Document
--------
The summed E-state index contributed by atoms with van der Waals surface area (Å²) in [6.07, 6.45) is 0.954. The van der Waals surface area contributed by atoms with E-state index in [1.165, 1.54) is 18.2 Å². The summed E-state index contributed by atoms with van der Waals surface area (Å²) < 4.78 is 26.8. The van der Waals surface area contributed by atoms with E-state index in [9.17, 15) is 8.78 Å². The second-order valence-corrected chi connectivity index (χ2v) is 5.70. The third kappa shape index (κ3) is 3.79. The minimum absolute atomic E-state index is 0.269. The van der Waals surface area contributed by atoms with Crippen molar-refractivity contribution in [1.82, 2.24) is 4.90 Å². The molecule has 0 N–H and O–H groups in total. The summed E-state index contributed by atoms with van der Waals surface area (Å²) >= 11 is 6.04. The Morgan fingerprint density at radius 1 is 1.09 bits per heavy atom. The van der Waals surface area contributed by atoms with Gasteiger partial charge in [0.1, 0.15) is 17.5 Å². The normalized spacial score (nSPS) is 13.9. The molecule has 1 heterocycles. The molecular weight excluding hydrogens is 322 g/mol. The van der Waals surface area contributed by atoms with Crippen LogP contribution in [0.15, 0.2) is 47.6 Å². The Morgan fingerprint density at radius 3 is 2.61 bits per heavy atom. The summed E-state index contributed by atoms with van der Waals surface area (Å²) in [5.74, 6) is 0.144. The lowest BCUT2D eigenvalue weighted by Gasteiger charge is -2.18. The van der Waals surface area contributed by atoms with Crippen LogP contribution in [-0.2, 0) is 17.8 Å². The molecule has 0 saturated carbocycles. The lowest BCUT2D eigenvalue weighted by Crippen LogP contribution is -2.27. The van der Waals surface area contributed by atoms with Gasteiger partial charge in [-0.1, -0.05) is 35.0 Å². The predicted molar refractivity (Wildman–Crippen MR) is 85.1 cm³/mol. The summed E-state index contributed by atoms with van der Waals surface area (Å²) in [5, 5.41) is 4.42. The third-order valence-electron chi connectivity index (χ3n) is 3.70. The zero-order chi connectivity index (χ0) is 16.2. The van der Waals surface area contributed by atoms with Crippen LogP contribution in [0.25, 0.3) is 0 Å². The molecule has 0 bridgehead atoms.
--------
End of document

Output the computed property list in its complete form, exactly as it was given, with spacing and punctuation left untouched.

The summed E-state index contributed by atoms with van der Waals surface area (Å²) in [6.07, 6.45) is 0.954. The van der Waals surface area contributed by atoms with E-state index in [1.165, 1.54) is 18.2 Å². The summed E-state index contributed by atoms with van der Waals surface area (Å²) < 4.78 is 26.8. The van der Waals surface area contributed by atoms with E-state index in [9.17, 15) is 8.78 Å². The second-order valence-corrected chi connectivity index (χ2v) is 5.70. The third kappa shape index (κ3) is 3.79. The minimum absolute atomic E-state index is 0.269. The van der Waals surface area contributed by atoms with Crippen molar-refractivity contribution in [1.82, 2.24) is 4.90 Å². The molecule has 0 N–H and O–H groups in total. The summed E-state index contributed by atoms with van der Waals surface area (Å²) >= 11 is 6.04. The Morgan fingerprint density at radius 1 is 1.09 bits per heavy atom. The van der Waals surface area contributed by atoms with Gasteiger partial charge in [0.1, 0.15) is 17.5 Å². The normalized spacial score (nSPS) is 13.9. The molecule has 1 heterocycles. The molecular weight excluding hydrogens is 322 g/mol. The van der Waals surface area contributed by atoms with Crippen LogP contribution in [0.15, 0.2) is 47.6 Å². The Morgan fingerprint density at radius 3 is 2.61 bits per heavy atom. The summed E-state index contributed by atoms with van der Waals surface area (Å²) in [5.74, 6) is 0.144. The lowest BCUT2D eigenvalue weighted by Gasteiger charge is -2.18. The van der Waals surface area contributed by atoms with Crippen LogP contribution in [-0.2, 0) is 17.8 Å². The molecule has 0 saturated carbocycles. The lowest BCUT2D eigenvalue weighted by Crippen LogP contribution is -2.27. The van der Waals surface area contributed by atoms with Gasteiger partial charge in [-0.1, -0.05) is 35.0 Å². The predicted molar refractivity (Wildman–Crippen MR) is 85.1 cm³/mol. The summed E-state index contributed by atoms with van der Waals surface area (Å²) in [5, 5.41) is 4.42. The third-order valence-electron chi connectivity index (χ3n) is 3.70. The zero-order chi connectivity index (χ0) is 16.2. The van der Waals surface area contributed by atoms with Crippen LogP contribution in [0.25, 0.3) is 0 Å². The molecule has 0 bridgehead atoms.